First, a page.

At the first sign of apoplexy, immediate action should be taken.

  • Remove dead branches at the end of May
  • However, stress due to high fruit load or strong growth with a lack of yield
  • Balanced fruit thinning, at least one fruit per palm
  • When planting new apricots, make sure they have frost-hard substrate

Monilia laxa

Monilia laxa is also called peak drought known. Infection with the fungus Monilia laxa occurs from bud formation until after flowering. The mycelium spreads rapidly and penetrates the fruit wood. The peak drought is also favored by rainy weather. However, the fungal spores can also overwinter on the dried leaves, twigs and fruit mummies on the tree. Since they have a high germination capacity, they multiply quickly in the spring after flowering. It is then spread by rain, wind and insects. You should look out for the following symptoms:

  • Blackening of the inflorescence
  • Pale green leaves on one year old wood
  • 3 to 4 weeks after flowering, shoot tips, flowers and leaves wither
  • Encroachment on entire branches, leading to peak drought
  • Gum flow at the border between diseased and healthy tissue


Cut back if infested

In order to avoid further damage, an infestation with Monilia laxa must be acted upon as quickly as possible.

  • Chemical treatment is no longer possible in the event of an infestation
  • Cut out all affected branches, infected flowers and fruit mummies
  • Cut back dying branches down to 30 cm into healthy wood
  • Preventive fungicide spray (fungus-free Ectivo or Duaxo Universal fungus-free)
  • In addition, spraying at full bloom
Monilia laxa on an apple tree

General prophylactic measures

In order to avoid an outbreak of the disease from the outset, you should pay attention to a few things. Because here it is advisable to combine various preventive measures. Nothing stands in the way of a lush harvest of the delicious sweet fruits for years to come.

  • Choose the best location, light, well-drained soil in a sheltered location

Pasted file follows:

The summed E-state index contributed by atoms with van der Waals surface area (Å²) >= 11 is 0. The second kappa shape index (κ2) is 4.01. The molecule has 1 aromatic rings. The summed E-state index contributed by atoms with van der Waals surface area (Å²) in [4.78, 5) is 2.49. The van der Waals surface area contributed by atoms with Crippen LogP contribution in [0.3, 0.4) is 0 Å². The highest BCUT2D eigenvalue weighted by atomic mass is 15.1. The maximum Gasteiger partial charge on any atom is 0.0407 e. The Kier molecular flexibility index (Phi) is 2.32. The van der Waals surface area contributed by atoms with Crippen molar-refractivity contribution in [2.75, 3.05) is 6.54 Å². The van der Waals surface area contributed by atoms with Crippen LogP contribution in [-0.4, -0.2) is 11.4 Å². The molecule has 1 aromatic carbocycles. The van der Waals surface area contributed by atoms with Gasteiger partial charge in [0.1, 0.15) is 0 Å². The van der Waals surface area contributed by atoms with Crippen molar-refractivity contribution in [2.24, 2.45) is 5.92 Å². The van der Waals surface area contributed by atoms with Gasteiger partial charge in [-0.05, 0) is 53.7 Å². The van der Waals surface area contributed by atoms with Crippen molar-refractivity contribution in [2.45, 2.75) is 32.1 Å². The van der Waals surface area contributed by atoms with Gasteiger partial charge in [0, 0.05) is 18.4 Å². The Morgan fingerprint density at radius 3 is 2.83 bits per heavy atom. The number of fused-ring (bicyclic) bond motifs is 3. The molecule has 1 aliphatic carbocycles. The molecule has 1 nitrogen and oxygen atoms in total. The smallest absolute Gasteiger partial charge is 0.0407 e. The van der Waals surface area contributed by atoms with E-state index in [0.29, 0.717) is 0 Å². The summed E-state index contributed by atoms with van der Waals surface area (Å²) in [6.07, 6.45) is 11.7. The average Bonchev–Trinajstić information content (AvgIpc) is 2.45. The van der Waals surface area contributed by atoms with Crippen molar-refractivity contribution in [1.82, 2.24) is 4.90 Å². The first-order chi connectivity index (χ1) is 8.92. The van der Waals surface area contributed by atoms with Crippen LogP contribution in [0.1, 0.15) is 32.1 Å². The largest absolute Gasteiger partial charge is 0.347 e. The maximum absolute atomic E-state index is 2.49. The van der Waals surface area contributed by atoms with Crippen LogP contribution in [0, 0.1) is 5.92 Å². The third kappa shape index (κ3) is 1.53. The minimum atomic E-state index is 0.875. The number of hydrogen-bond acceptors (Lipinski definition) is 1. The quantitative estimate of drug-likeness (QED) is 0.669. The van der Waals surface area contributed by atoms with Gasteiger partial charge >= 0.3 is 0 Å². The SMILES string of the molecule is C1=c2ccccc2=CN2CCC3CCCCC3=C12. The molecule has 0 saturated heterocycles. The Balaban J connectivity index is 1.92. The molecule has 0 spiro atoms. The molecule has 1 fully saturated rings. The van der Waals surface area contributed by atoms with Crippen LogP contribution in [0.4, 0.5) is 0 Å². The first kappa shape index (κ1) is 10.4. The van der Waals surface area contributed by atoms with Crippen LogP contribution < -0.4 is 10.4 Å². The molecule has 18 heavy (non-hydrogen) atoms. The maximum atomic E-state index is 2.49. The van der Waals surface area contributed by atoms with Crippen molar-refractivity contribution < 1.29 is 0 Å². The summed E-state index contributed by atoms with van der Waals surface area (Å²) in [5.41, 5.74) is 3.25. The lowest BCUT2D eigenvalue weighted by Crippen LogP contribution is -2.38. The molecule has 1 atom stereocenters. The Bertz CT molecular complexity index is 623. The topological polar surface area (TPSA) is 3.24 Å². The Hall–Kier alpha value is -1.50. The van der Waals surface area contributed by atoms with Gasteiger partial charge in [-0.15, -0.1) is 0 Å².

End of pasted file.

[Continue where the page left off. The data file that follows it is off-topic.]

• Avoid soil with waterlogging, improve if necessary
  • Don't plant too deep and don't damage the roots
  • Use tree snorkels when planting
  • If necessary, lowering the pH value of the soil by adding grape pomace, compost from coniferous wood or peat
  • If necessary, replace the entire soil
  • Soil improvement through the incorporation of active plant substances (e.g. radish or mustard plants)
  • Balanced water and nutrient supply
  • Avoid drought stress by watering regularly
  • Fertilize with compost, patent potash or horn meal and shavings
  • Avoid nitrogen-rich fertilization
  • Regular thinning and pruning
  • Close open cuts immediately
  • Do not leave any branch stumps or fruit mummies
  • Correct selection of varieties, such as Goldrich, Sylvevcot, Bergarouge, Harlayne

tip: Tree snorkels are jute bags filled with expanded clay for good root aeration. It is advisable to hire a specialist company in order to avoid root damage when installing it later.

Plant strengthening by natural means

Only healthy and strong trees have a good resistance to diseases. However, biological tonics can also be administered to keep the plant cells healthy and strengthen them at the same time. Manure made from horsetail, nettle, tansy, comfrey or wormwood have proven effective. These can be made quickly and without much effort, such as manure made from field horsetail:

  • Pour 5l of water over 500g of fresh field horsetail
  • Let the brew steep for 3 hours, heat up and simmer for 30 minutes
  • Strain after cooling
  • Use every 2 weeks for at least 4-6 weeks

tip: Preparations made from algae extracts and essential oils to strengthen resistance are also available in specialist shops. But there are also inorganic strengthening agents such as silicates, carbonates and phosphorus and potassium salts.

Help the development of the site, sharing the article with friends!